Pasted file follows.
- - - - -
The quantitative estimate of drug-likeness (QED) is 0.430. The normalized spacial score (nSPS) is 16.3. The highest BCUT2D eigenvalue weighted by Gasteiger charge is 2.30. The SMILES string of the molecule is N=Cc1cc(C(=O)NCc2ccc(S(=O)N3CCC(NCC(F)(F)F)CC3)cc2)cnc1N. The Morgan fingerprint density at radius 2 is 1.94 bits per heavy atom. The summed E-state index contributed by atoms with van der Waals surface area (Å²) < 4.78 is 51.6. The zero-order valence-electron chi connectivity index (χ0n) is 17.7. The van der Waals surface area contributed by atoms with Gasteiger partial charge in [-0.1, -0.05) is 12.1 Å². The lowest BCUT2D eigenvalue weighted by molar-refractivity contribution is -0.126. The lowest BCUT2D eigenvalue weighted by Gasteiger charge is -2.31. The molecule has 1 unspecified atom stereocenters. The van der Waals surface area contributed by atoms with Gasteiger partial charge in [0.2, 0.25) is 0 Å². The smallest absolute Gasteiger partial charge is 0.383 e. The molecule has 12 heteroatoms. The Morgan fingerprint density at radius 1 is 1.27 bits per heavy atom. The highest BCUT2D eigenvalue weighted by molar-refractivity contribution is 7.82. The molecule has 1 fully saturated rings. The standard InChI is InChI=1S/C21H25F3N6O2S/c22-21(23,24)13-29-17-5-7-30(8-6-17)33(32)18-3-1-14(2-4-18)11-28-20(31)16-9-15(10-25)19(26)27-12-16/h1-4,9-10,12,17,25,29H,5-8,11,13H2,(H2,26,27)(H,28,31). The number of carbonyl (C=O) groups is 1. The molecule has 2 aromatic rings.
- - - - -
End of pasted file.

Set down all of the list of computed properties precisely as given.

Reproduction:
The quantitative estimate of drug-likeness (QED) is 0.430. The normalized spacial score (nSPS) is 16.3. The highest BCUT2D eigenvalue weighted by Gasteiger charge is 2.30. The SMILES string of the molecule is N=Cc1cc(C(=O)NCc2ccc(S(=O)N3CCC(NCC(F)(F)F)CC3)cc2)cnc1N. The Morgan fingerprint density at radius 2 is 1.94 bits per heavy atom. The summed E-state index contributed by atoms with van der Waals surface area (Å²) < 4.78 is 51.6. The zero-order valence-electron chi connectivity index (χ0n) is 17.7. The van der Waals surface area contributed by atoms with Gasteiger partial charge in [-0.1, -0.05) is 12.1 Å². The lowest BCUT2D eigenvalue weighted by molar-refractivity contribution is -0.126. The lowest BCUT2D eigenvalue weighted by Gasteiger charge is -2.31. The molecule has 1 unspecified atom stereocenters. The van der Waals surface area contributed by atoms with Gasteiger partial charge in [0.2, 0.25) is 0 Å². The smallest absolute Gasteiger partial charge is 0.383 e. The molecule has 12 heteroatoms. The Morgan fingerprint density at radius 1 is 1.27 bits per heavy atom. The highest BCUT2D eigenvalue weighted by molar-refractivity contribution is 7.82. The molecule has 1 fully saturated rings. The standard InChI is InChI=1S/C21H25F3N6O2S/c22-21(23,24)13-29-17-5-7-30(8-6-17)33(32)18-3-1-14(2-4-18)11-28-20(31)16-9-15(10-25)19(26)27-12-16/h1-4,9-10,12,17,25,29H,5-8,11,13H2,(H2,26,27)(H,28,31). The number of carbonyl (C=O) groups is 1. The molecule has 2 aromatic rings.